After this final restraining order was issued, the parents came back to court to decide a fourth set of motions. Despite the final restraining order, the court still ordered the parents to resolve their disputes through mediation. But their mediator ender her private practice soon after, and as a result O.P had a friend communicate with L.G-P. through email.
On August 1, 2013, another motion was filed by L.G-P., in which she alleged that her ex-husband owed her medical bills from 2011 in the amount of $ 102, medical bills from 2012 in the amount of $ 330.67, and dental and medical insurance premiums from 2011 to 2013 in the amount of $ 783.01. She further alleged that her ex-husband still owed her $ 562.45 for swim lessons incurred from 2011 to 2013, and for extracurricular activities from 2011 to 2013 in the amount of $ 228.86. As proof she submitted receipts, that she contended she had already provided O.P numerous times through email and during mediation, that he still refused to pay. In response, O.P. filed a cross-motion which sought to strike his ex-wife’s motion. In the motion he stated that he did not in fact hire the mediator, and that after the mediator closed her practice, his ex-wife would not cooperate in finding a new one. According to O.P., mediation had been very helpful in solving problems between the two, and he wanted to continue mediation.
Oral argument has held, after which the court ordered O.P to reimburse his ex-wife for the bills that he owed her. L.G-P.’s request for reimbursement of the swim lessons and school expenses were denied without prejudice because in violation of the terms of the settlement agreement, she did not communicate with O.P. about these costs before she spent money on them and further failed to provide her ex-husband with proof of them. Even though L.G-P. pleaded with the court that her final restraining order against restricted her ex-husband from communicating with her, the motion court still asked her to modify the final restraining order to allow email communication so they could discuss extracurricular activities for their son. However, L.G-P, did not wish to amend the final restraining order because she thought O.P. would send her threatening and derogatory and threatening emails. The court next ordered L.G-P. and O.P. to go to mediation to solve all of their remaining disputes.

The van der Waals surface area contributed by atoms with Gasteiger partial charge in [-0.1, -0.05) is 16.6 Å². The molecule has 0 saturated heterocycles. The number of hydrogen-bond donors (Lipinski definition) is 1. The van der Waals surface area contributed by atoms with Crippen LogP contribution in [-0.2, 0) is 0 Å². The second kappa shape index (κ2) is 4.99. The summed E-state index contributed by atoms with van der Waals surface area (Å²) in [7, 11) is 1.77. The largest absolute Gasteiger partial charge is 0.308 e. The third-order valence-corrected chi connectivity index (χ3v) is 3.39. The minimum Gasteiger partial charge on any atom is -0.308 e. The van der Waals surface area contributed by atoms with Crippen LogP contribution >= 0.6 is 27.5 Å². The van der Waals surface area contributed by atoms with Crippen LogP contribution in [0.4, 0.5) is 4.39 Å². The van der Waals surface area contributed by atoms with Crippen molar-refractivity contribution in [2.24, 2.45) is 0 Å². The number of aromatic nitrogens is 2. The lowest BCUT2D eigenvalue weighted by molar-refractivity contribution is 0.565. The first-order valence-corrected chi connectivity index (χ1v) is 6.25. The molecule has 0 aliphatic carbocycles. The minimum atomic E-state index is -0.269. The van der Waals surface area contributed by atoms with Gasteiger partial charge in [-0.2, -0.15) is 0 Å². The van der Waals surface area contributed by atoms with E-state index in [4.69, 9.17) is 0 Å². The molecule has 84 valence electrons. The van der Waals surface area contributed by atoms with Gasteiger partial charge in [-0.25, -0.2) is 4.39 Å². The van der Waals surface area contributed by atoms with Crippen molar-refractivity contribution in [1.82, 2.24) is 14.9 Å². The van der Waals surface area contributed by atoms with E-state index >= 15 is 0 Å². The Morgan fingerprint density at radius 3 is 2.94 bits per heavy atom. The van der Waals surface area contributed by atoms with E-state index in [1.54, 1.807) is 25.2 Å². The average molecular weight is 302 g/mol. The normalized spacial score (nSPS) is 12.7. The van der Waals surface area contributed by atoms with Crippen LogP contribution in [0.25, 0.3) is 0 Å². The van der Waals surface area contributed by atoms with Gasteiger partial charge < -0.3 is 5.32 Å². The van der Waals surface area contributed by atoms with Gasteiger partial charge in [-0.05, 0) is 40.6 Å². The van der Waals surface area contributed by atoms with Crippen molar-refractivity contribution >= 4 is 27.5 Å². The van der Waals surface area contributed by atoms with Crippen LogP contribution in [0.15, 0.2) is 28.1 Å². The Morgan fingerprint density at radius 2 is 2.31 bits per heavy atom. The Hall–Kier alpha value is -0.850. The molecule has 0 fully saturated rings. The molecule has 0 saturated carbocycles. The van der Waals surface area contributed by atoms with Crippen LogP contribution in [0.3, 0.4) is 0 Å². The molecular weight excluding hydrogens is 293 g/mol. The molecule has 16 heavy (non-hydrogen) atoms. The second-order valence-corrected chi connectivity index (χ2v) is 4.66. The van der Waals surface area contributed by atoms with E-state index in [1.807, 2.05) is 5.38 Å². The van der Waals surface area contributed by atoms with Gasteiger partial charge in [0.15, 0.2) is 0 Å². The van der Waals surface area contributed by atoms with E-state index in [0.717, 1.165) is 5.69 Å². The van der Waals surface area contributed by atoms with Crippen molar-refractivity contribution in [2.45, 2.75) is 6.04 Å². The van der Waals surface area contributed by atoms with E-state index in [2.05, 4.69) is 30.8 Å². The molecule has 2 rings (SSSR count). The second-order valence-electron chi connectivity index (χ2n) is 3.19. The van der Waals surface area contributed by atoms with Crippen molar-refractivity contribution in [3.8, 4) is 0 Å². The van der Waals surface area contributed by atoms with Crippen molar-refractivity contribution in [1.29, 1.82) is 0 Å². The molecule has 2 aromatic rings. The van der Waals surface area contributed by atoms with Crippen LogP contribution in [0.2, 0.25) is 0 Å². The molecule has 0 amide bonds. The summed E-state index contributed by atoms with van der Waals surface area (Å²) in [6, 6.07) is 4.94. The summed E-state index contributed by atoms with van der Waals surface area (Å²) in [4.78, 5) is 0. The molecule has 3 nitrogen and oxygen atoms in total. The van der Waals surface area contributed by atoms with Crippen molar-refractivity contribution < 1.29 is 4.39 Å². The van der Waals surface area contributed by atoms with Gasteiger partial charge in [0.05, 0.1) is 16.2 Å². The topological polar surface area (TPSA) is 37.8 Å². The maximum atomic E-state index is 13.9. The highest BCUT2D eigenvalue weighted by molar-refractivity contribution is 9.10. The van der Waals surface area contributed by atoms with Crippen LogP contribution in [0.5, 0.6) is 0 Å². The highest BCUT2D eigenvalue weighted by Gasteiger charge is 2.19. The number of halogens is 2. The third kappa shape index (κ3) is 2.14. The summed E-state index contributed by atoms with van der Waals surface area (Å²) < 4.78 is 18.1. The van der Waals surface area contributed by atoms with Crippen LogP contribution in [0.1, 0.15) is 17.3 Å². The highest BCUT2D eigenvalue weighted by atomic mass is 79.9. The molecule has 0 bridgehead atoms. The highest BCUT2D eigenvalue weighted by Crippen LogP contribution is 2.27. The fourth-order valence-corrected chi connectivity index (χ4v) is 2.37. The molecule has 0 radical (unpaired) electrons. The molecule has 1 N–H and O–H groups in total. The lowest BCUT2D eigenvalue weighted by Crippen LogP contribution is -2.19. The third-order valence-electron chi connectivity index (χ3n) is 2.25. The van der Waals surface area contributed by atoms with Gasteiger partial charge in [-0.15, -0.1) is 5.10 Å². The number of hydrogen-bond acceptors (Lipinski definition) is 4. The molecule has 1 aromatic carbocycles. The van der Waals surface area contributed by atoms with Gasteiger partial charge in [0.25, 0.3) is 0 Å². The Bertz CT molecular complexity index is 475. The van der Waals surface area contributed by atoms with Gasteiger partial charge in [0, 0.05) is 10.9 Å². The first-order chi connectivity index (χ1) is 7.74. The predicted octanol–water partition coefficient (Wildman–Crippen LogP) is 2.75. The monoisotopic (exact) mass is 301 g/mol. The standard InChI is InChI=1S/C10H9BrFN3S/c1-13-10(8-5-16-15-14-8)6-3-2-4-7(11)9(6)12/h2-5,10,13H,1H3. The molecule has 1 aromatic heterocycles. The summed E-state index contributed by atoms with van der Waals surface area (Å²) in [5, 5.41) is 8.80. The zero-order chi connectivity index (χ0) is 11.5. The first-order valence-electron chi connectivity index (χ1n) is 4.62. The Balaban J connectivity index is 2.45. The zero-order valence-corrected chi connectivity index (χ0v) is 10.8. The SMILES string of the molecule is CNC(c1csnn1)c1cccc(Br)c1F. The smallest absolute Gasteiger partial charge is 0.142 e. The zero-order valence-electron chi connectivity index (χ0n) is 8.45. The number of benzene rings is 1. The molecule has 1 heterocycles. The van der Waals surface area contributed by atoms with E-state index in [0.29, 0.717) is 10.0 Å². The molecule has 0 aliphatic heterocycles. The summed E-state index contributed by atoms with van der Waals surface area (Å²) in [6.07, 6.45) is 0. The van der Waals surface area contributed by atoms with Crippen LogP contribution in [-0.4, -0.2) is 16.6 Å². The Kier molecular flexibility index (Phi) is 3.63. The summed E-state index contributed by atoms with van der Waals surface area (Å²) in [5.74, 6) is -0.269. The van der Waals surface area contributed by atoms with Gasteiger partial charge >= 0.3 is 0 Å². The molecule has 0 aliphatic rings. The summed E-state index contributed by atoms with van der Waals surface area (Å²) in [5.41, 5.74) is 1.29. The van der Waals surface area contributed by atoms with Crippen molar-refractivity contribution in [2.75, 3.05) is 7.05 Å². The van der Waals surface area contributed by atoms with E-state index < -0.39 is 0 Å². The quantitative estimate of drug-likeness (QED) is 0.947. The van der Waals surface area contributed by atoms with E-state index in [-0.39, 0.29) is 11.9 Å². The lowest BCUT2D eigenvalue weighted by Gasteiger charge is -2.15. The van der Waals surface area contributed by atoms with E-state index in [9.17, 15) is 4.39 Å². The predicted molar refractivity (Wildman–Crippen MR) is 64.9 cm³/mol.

L.G-P took issue with this order, and stated that mediation did not work, and that the settlement agreement already explicitly stated her ex-husband’s obligations. In response, the court asked how she expected O.P. to give her proof with the final restraining order still in place. She offered that his lawyer could send them to her, or in the alternative, a police officer could give delivery them to her during parenting-time transfers. The court did not accept these suggestions and ordered her to resolve any disputes they may have through mediation. As a result, L.G-P. appealed the New Jersey Appellate Division.